GI Bill Changes – What’s Next?

The Post-9/11 GI Bill has evolved quite a bit over the last few years. Some changes have improved the benefit for veterans, while other – less popular – changes were made to pay for the improvements. The latest changes came on the first of August, mainly in the form of tuition and fee limits and unpopular reductions of some benefits.

But they’re not quite done yet, because as of October 1, 2011, we will see another wave of changes. These October changes will have a huge impact on veterans who study 100% through distance learning (online and otherwise) and open new opportunities for vocational pursuits.

The October changes will bring expanded education and training benefits, which will add a vocational element to the Post-9/11, making it more like the Montgomery GI Bill. These changes will allow veterans, servicemembers, and eligible dependents to take vocationally focused courses at non-degree granting schools. It will also include opportunities for On-the-job and apprenticeship training, flight programs, and correspondence training.

In addition, new Book Stipend rules will allow active duty students (and their eligible dependents) to receive up to $1000 a year for books and supplies.

But, the most anticipated change will be the Housing Stipend for eligible students enrolled in 100% online (or other forms of  distance learning) courses.  This new “online” housing allowance will be equal to half the national average BAH for an E-5 with dependents, which will be $673.50 a month for 2011.

But the changes aren’t quite done yet – there are several changes in the works which may or may not get through the legislative process. To date only one, the Restoring GI Bill Fairness Act of 2011 (HR 1383), has been passed by Congress and is currently awaiting the President’s signature. HR 1383 would give certain veterans a reprieve from the new tuition and fees cap which went into effect this month. This bill has a very limited scope and will only impact veterans who reside in Michigan, New Hampshire, Arizona, New York, Pennsylvania, South Carolina, and Texas.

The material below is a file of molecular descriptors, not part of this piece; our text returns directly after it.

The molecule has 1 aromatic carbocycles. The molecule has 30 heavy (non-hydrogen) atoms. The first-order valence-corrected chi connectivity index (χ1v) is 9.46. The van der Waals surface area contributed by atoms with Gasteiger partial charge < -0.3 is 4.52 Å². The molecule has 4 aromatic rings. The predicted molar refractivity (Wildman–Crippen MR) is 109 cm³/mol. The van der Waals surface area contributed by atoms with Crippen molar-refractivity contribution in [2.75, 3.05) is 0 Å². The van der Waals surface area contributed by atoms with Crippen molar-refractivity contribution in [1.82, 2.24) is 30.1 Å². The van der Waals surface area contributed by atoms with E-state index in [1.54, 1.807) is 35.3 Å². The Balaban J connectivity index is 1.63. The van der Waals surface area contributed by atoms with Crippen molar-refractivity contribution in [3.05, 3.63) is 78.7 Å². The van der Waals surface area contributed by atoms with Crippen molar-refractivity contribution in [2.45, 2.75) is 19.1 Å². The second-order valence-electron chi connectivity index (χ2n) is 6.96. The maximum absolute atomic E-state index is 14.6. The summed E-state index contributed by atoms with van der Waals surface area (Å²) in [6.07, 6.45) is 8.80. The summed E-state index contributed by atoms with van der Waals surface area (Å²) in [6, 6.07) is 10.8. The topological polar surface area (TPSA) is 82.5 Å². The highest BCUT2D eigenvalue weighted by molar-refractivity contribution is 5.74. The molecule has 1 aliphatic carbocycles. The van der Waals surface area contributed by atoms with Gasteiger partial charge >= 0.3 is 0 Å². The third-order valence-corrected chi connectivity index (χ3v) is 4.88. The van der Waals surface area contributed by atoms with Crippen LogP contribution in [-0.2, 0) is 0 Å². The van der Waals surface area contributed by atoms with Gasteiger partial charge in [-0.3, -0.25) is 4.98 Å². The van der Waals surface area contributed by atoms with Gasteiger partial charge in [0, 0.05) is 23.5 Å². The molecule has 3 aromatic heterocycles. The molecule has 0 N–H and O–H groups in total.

Here is a quick list of GI Bill changes which are still being considered by Congress:

Learn more about the ever-evolving Post-9/11 GI Bill and how to best use it to achieve your education goals.

About the Author

Terry Howell
Before becoming the Managing Editor for, Terry served 20 years in the U.S. Coast Guard as an Aviation Electrician’s Mate and aircrewman. In his final role in the Coast Guard, Terry served as a Career Development Advisor, where he provided career, finance, education, and benefits counseling to servicemembers and their families. Since retiring from the Coast Guard, Terry has authored the book, The Military Advantage, managed the content for TurboTap, the DoD's online transition program and VAforVets, the VA's transition assistance website. Terry earned both his Bachelor's and MBA at Corban University using Military Tuition Assistance and his GI Bill benefits to help cover the cost.
  • Johnny B

    What I don’t understand is how online or distance learning means that you deserve less Hous­ing Stipend than someone going to a brick and mortar college?
    This doesn’t seem fair for those that live too far away from a brick and mortar college.

    • Squishy_

      I would think its becasue you don’t have to commute, but I am not sure. At least students enrolled 100% online are getting BAH now, so it is an improvement over the initial system.

      • Rob

        Squishy it is not called a comuting stipend. If anything online students incur additional fees with electricity, internet access, additional software, etc. We could argue this all day long but fair is fair. If you’re a student and you live in a house/apartment/condo/trailer park you should all get the same housing stipend. I hate it when people try to rationalize bad choices instead of calling it what it is-BAD! I finished all my school and grad school under the old system but does that mean I’m getting a retroactive check to cover my rent for all those years? **** no the government won’t pay 673.50*24. That would be way too noble. How about this I can’t transfer remaining balance to my kid because I got out of the Air Force before they legalized transfering of GI bill.

        • Duhhhhh

          Yup, your electric bill went up dramatically because you went to school online…. yup…

          How about the idea that you were meant to get off your butt and ACTUALLY GO TO SCHOOL. if you dont live near a school.. then MOVE to the school. Software is something that ALL students have to buy. Except im not sitting at some family members house going to school online to collect a check. Im not married with my wifes career to live on…..

          I MOVED 1800 miles to go to one of the ONLY schools that offers a REAL degree that will GUARANTEE me a job. It just happened to be a private school (the options arent general studies, or psychology or any other garbage degree… more like engineering programs) which means that they cut my program out…. (have to change majors, and schools…) to pay some lazy online school people BAH. So to summarize. REAL SCHOOL, difficult degree, (you know, one that turns down 90 percent of applicants and washes out around 70 percent before junior year???? oh and I have a 4.0) and now I have to transfer. Im losing credits. The degree program doesnt exist elsewhere. So someone can go to school online? Thats the dumbest thing I have ever heard. Online is useful, but dont rob from people who are getting a real degree from a real school.